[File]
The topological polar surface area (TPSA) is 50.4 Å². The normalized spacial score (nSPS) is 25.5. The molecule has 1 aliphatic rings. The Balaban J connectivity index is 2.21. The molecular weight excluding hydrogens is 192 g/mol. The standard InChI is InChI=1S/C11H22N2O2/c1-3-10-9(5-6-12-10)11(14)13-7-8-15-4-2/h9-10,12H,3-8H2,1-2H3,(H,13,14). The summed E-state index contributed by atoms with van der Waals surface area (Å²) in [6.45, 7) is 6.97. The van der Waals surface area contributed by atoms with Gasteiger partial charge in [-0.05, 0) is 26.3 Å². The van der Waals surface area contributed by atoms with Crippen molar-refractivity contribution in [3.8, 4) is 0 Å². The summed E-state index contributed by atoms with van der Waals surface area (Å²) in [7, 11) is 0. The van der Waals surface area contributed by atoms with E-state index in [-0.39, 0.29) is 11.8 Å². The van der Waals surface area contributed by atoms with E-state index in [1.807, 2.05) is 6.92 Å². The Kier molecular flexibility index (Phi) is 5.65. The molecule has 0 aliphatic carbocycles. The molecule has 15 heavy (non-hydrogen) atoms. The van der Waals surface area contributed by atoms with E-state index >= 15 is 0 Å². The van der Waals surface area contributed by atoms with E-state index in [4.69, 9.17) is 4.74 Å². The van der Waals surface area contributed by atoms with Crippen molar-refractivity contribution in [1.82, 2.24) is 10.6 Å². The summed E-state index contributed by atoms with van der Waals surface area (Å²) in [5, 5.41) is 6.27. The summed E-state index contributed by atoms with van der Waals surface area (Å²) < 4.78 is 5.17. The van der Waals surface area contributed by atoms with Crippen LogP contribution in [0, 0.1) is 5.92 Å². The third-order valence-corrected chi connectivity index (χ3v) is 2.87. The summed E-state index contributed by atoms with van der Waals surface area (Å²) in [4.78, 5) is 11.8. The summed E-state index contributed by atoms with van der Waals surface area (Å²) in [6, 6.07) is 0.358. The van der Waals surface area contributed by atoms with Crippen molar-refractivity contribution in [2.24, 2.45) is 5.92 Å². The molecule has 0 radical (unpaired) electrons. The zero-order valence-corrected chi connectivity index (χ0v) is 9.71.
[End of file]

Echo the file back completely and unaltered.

The topological polar surface area (TPSA) is 50.4 Å². The normalized spacial score (nSPS) is 25.5. The molecule has 1 aliphatic rings. The Balaban J connectivity index is 2.21. The molecular weight excluding hydrogens is 192 g/mol. The standard InChI is InChI=1S/C11H22N2O2/c1-3-10-9(5-6-12-10)11(14)13-7-8-15-4-2/h9-10,12H,3-8H2,1-2H3,(H,13,14). The summed E-state index contributed by atoms with van der Waals surface area (Å²) in [6.45, 7) is 6.97. The van der Waals surface area contributed by atoms with Gasteiger partial charge in [-0.05, 0) is 26.3 Å². The van der Waals surface area contributed by atoms with Crippen molar-refractivity contribution in [3.8, 4) is 0 Å². The summed E-state index contributed by atoms with van der Waals surface area (Å²) in [7, 11) is 0. The van der Waals surface area contributed by atoms with E-state index in [-0.39, 0.29) is 11.8 Å². The van der Waals surface area contributed by atoms with E-state index in [1.807, 2.05) is 6.92 Å². The Kier molecular flexibility index (Phi) is 5.65. The molecule has 0 aliphatic carbocycles. The molecule has 15 heavy (non-hydrogen) atoms. The van der Waals surface area contributed by atoms with E-state index >= 15 is 0 Å². The van der Waals surface area contributed by atoms with E-state index in [4.69, 9.17) is 4.74 Å². The van der Waals surface area contributed by atoms with Crippen molar-refractivity contribution in [1.82, 2.24) is 10.6 Å². The summed E-state index contributed by atoms with van der Waals surface area (Å²) in [5, 5.41) is 6.27. The summed E-state index contributed by atoms with van der Waals surface area (Å²) < 4.78 is 5.17. The van der Waals surface area contributed by atoms with Crippen LogP contribution in [0, 0.1) is 5.92 Å². The third-order valence-corrected chi connectivity index (χ3v) is 2.87. The summed E-state index contributed by atoms with van der Waals surface area (Å²) in [4.78, 5) is 11.8. The summed E-state index contributed by atoms with van der Waals surface area (Å²) in [6, 6.07) is 0.358. The van der Waals surface area contributed by atoms with Crippen molar-refractivity contribution in [2.24, 2.45) is 5.92 Å². The molecule has 0 radical (unpaired) electrons. The zero-order valence-corrected chi connectivity index (χ0v) is 9.71.